The Gilded Age: Historic Homes and Groves

Early in its history, Burlingame was a playground for the wealthy, a summer resort accessible to the city by train, yet rich in country pleasures and fine weather. Some of the great fortunes of Gilded Age California were housed in what is today Burlingame and Hillsborough. The owners of these grand states contributed to many of the great plantings still in evidence today.

Aerial view of the wooded Mills Estate around 1954. Eucalyptus-lined Skyline Drive is seen at the bottom of the photo. Photograph courtesy of the Millbrae Historical Society. Click to enlarge.

Mills Estate

Straddling the border of today’s Burlingame and Millbrae was the estate of Darius Ogden Mills. Mills was a banker who invested in mining, railroads, and other booming industries in the 19th-century Golden State. He was one of California’s wealthiest citizens.

Originally part of Rancho Buri Buri, owned by the Sanchez family, the 1,500-acre property was transformed by Mills into a country estate with a mansion, known as “Happy House,” a forest with trees and shrubs from every part of the world, a lily pond, and three lakes. Gardening was one of his hobbies, and Mills kept a large glass conservatory for plants.

Laughlan McLean, who planted many of Burlingame’s first trees and was superintendent of the Mills lanscaping, recalled the barren character of the landscape when he arrived to this area in the 1870s from his native Scotland [*1]: “I could stand at Colma and see clear to Palo Alto. . . . And man, how that wind did blow!” McLean joined John McLaren in planting trees along path borders to serve as a windbreak.

Decades after Mills died, Burlingame attempted to annex the estate, but faced resistance from neighboring Millbrae. In 1954, the property was sold to developer Paul Trousdale. Local community groups opposed development from the start, challenging Trousdale’s plans at planning commission and city council meetings. Among the concerns was the fate of the trees on the Mills property. The developer, in order to keep the peace, promised to preserve some of the eucalyptus trees on El Camino Real. On June 23, 1954, the “Happy House” was destroyed by accidental fire. Soon after, the land was completely stripped of its manmade lakes, large groves, and exotic trees and plants from around the world.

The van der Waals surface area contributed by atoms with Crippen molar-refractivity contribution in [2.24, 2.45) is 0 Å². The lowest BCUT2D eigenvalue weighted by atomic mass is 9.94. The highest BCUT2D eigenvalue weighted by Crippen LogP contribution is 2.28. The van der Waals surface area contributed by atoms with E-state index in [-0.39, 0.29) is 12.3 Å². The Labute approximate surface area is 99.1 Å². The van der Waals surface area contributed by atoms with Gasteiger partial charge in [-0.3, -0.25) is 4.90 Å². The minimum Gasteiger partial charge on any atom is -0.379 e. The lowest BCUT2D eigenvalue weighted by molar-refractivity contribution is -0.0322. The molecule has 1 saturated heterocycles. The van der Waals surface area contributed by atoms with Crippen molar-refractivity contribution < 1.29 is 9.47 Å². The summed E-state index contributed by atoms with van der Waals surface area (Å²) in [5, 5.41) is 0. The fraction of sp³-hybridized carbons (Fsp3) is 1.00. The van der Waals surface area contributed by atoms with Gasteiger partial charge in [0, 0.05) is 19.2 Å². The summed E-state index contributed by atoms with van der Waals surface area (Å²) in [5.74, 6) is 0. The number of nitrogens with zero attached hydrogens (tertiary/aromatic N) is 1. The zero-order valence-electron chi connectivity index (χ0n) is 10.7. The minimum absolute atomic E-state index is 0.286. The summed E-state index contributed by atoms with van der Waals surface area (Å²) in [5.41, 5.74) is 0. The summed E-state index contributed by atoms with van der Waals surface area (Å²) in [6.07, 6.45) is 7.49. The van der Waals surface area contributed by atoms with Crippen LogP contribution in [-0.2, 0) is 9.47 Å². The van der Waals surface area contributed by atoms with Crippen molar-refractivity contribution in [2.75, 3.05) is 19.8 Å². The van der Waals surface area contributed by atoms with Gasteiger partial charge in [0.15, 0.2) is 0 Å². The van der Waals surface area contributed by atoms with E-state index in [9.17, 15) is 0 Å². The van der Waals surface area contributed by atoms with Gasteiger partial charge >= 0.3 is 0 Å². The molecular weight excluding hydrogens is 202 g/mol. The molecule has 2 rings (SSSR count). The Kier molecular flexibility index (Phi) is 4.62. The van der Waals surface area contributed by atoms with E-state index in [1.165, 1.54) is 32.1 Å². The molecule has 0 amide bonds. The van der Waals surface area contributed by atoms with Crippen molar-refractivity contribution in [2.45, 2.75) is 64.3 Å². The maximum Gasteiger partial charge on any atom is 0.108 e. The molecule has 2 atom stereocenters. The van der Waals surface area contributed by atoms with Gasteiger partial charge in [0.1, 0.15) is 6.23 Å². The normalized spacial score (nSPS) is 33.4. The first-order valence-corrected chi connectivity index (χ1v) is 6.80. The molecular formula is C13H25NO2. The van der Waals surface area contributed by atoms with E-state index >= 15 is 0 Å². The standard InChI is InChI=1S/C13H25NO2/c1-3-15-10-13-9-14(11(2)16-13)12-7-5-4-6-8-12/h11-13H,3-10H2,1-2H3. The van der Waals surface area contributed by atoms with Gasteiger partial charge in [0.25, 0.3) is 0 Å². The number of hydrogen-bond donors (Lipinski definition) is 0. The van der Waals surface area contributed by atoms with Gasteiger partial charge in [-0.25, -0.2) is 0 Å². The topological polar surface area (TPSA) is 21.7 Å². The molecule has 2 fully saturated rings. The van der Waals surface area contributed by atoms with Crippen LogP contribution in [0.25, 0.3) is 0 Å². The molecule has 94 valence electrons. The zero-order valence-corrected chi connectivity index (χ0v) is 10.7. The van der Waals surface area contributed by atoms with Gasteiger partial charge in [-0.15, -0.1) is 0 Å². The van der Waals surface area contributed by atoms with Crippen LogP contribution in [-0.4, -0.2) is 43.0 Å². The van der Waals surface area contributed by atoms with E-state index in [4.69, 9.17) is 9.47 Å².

Top: aerial view of Burlingame, 1927, showing location of the Gunst Estate in the lower center (© Russell Photography). Click to enlarge. Bottom: Gunst Mansion, located on the future site of Washington Park (photo undated)

Gunst Estate

What is known today as Washington Park was once the Moses A. Gunst Estate. Moses Gunst was a wealthy cigar retailer. He was also named Police Commissioner in San Francisco in 1895 and pushed through such reforms as police uniforms and paddy wagons. Gunst purchased his land (formerly the Corbitt horse-breeding ranch) in 1904.

In 1940, the city purchased the estate for $30,000 to expand the existing 10-acre Washington Park. The purchase included the mansion, which was used as a community center  until it was destroyed in the 1960s. The Burlingame Historical Society is housed in the former carriage house of the estate, which is still standing. No one is sure whether any of the trees from the Gunst Estate still stand, but it is believed that the last of them was removed within the last decade.

Ansel Mills Easton (son of Ansel I. and Adeline Easton) at his home in 1900 with unidentified neighbor

Blackhawk Estate

The historic Blackhawk Estate was the home of Ansel I. Easton and Adeline Mills Easton, the sister of D. O. Mills, and sat to the south of Mills Estate. The 1,500-acre estate, like  many of the other parcels in the area, was planted by John McLaren, and the grand entrance to the estate, like many of McLaren’s other plantings, was lined with rows of eucalyptus trees.

In 1910, a portion of the estate, by then subdivided by Ansel and Adeline’s son Ansel M. Easton (in photo above), was annexed to Burlingame. The portion of the property where the Blackhawk home stood is now in Hillsborough, which incorporated in 1910.

Today, many of the original trees still stand on Easton Drive, which marks the former entrance to the stately mansion. In 2007, city tempers flared over the debate whether to preserve or destroy “Tom the Tree,” a eucalyptus (by then about 130 years old) whose roots had disrupted the street surface and was considered to be dangerous.

[*1] Lister (1934). See Resources.